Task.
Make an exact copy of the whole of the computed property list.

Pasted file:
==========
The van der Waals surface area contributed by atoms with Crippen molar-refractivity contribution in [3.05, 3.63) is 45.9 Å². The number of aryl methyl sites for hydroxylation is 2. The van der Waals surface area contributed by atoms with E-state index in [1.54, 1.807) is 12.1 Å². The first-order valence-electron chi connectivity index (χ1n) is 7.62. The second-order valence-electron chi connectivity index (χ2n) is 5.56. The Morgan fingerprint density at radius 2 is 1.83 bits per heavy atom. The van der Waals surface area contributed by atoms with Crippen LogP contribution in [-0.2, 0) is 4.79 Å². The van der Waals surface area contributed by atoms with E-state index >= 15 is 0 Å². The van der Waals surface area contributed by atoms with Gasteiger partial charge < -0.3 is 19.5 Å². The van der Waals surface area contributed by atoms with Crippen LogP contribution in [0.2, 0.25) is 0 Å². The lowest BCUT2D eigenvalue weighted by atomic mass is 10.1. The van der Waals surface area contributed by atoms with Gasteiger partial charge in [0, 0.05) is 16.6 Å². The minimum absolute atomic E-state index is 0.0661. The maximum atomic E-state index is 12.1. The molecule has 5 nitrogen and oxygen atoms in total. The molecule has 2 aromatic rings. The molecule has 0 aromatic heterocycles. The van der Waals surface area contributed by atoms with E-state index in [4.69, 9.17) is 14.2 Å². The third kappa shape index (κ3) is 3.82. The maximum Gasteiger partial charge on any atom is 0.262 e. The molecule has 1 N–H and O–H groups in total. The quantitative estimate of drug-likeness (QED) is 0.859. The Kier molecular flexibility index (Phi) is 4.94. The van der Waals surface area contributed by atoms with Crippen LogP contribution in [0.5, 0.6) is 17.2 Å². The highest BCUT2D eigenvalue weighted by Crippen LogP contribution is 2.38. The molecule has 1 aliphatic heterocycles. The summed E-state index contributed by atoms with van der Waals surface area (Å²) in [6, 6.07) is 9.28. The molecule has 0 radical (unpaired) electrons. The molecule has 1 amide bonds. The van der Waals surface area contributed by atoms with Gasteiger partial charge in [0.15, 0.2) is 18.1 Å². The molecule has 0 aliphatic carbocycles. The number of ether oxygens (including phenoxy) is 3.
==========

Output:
The van der Waals surface area contributed by atoms with Crippen molar-refractivity contribution in [3.05, 3.63) is 45.9 Å². The number of aryl methyl sites for hydroxylation is 2. The van der Waals surface area contributed by atoms with E-state index in [1.54, 1.807) is 12.1 Å². The first-order valence-electron chi connectivity index (χ1n) is 7.62. The second-order valence-electron chi connectivity index (χ2n) is 5.56. The Morgan fingerprint density at radius 2 is 1.83 bits per heavy atom. The van der Waals surface area contributed by atoms with Crippen LogP contribution in [-0.2, 0) is 4.79 Å². The van der Waals surface area contributed by atoms with E-state index >= 15 is 0 Å². The van der Waals surface area contributed by atoms with Gasteiger partial charge < -0.3 is 19.5 Å². The van der Waals surface area contributed by atoms with Crippen LogP contribution in [0.2, 0.25) is 0 Å². The lowest BCUT2D eigenvalue weighted by atomic mass is 10.1. The van der Waals surface area contributed by atoms with Gasteiger partial charge in [0, 0.05) is 16.6 Å². The minimum absolute atomic E-state index is 0.0661. The maximum atomic E-state index is 12.1. The molecule has 5 nitrogen and oxygen atoms in total. The molecule has 2 aromatic rings. The molecule has 0 aromatic heterocycles. The van der Waals surface area contributed by atoms with E-state index in [4.69, 9.17) is 14.2 Å². The third kappa shape index (κ3) is 3.82. The maximum Gasteiger partial charge on any atom is 0.262 e. The molecule has 1 N–H and O–H groups in total. The quantitative estimate of drug-likeness (QED) is 0.859. The Kier molecular flexibility index (Phi) is 4.94. The van der Waals surface area contributed by atoms with Crippen LogP contribution in [0.5, 0.6) is 17.2 Å². The highest BCUT2D eigenvalue weighted by Crippen LogP contribution is 2.38. The molecule has 1 aliphatic heterocycles. The summed E-state index contributed by atoms with van der Waals surface area (Å²) in [6, 6.07) is 9.28. The molecule has 0 radical (unpaired) electrons. The molecule has 1 amide bonds. The van der Waals surface area contributed by atoms with Gasteiger partial charge in [0.15, 0.2) is 18.1 Å². The molecule has 0 aliphatic carbocycles. The number of ether oxygens (including phenoxy) is 3.